Society is becoming more aware of bullying in all aspects of our world – everywhere from school to online. We are recognizing that bullying can be found in many different situations. Workplace bullying has also become a more common topic of discussion, with estimates suggesting that somewhere between 25 and 50% of the workforce has been subject to some form of bullying in the workplace. Nearly half of the working population has witnessed it at some point. Workplace bullying can take many forms and is generally intentional.
Workplace bullying can include verbal abuse, intimidation, humiliation and sabotage. These mistreatments are typically not one-time occurrences; they happen over a significant length of time and cause the victim to suffer a loss of self-esteem and possibly even long-term physical or mental health issues. Aside from the damages to the victims of bullying, organizations are finding that workplace bullying costs money as well.
Considering that people don’t typically perform well when working in high-anxiety situations, employers face a loss of productivity due to workplace bullying. Stanford University’s Bill Sutton has suggested that productivity could decline up to a 40% when workers are distracted by bullying. Aside from the distraction, bullied employees also feel a loss of motivation, causing them to avoid putting in extra effort or working extra hours.
When people are involved in high-stress situations, it’s common that they’ll go to great lengths to avoid the unpleasant situation. Perhaps they will call in sick when they’re not, or maybe even go on extended stress leaves. Research out of the United Kingdom suggests that workplace bullying has been a factor in the loss of 18.9 million working days each year. That kind of absenteeism translates into a big loss of time in the workplace. Royal & Sun Alliance, the largest commercial insurance company in the United Kingdom, has suggested that this has cost businesses approximately 18 billion British pounds annually, which equates to approximately eight to 10% of a company’s profits.
Workplace bullying has been associated with high turnover rates. A report released by noworkplacebullies.com suggests that up to 30% of bullied employees will resign from their jobs, and 20% of those who witness bullying will also leave the organization. Figures released by overcomebullying.com suggest that the number of employees who leave due to bullying could be much higher – perhaps as much as 70% of bullied employees leave their employers. This in turn comes with an economic impact to the employer. Each time an employee leaves the workplace, there are replacement costs associated with recruiting, hiring and training new staff. Indirectly, workplace bullying also often brings a decline in morale, thus making the workplace even more susceptible to high turnover rates as employees throughout the organization suffer the effects of a less-happy work environment.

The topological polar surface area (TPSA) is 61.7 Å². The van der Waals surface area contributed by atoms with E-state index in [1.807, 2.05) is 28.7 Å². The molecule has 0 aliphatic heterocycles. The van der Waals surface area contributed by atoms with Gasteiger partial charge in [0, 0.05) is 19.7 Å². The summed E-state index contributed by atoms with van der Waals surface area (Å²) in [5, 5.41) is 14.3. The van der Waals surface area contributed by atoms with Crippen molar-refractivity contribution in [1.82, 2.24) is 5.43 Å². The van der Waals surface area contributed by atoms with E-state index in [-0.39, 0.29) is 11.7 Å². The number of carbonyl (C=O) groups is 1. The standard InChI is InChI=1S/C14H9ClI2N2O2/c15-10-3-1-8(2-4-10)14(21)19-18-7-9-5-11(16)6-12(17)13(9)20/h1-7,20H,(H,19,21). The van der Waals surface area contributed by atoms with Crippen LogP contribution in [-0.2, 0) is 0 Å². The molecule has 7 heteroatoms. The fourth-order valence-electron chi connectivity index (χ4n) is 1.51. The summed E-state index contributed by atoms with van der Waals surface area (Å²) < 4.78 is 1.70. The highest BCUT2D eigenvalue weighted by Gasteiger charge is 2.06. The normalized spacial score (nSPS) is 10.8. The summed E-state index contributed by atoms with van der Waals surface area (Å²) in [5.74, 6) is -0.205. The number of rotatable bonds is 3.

Impact to the Company’s Reputation
When someone is unhappy, he or she will typically tell someone about it. Even if an employee isn’t telling his or her company about what’s going on at work, there’s a good chance he or she is telling his or her family and friends outside the organization. Though it may be difficult to directly connect workplace bullying to decreasing sales for a company, it’s certainly possible that as a company develops a bad reputation for allowing workplace bullies it will impact the sales of the company. This is especially true if it’s an organization that relies upon public consumption in order to survive.
Society has also become more aware of the negative physical impacts of depression and anxiety. High stress levels can have a real impact on the health of employees, perhaps in the form of medical issues related to high blood pressure, depression, migraine headaches or anxiety. This can cost an employer in the form of sick leaves, health insurance costs and worker’s compensation claims.
In some circumstances, employers have been found liable for the bullying that takes place within their organizations. Many employers have paid damages to an employee for physical or mental health issues, stress, lost wages and other issues associated with workplace bullying. Employers can add the legal costs associated with engaging in legal proceedings. Several extreme cases of bullying have forced employers to pay out millions of dollars in settlements to staff. Employers must also consider wrongful and constructive dismissal claims in this category, specifically where the bullied employee has been terminated wrongfully by a bully supervisor.
If a bullied employee chooses not to leave the company, the employer may be forced to pay rehabilitation costs, such as counseling fees to help the employee remedy any emotional damages he or she may have incurred. Additionally, once a workplace bully is identified, there are typically costs associated with rehabilitating the bully in order to allow them to function more appropriately within the workplace. These costs could include such things as anger-management or leadership training, team-building activities, sensitivity training and counseling.
The Bottom Line
Even though it may be difficult to tabulate the exact costs that an employer faces when a bully is operating within the organization, there is little doubt that there are financial impacts. Despite this dismal fact, some researchers suggest that workplace bullying may actually be on the rise. There’s little doubt that happy employees invest more in the success of the organizations that employ them, so wise employers will take heed and do what they can to increase productivity, employee retention and morale through taking a hard stance on the issue of workplace bullying.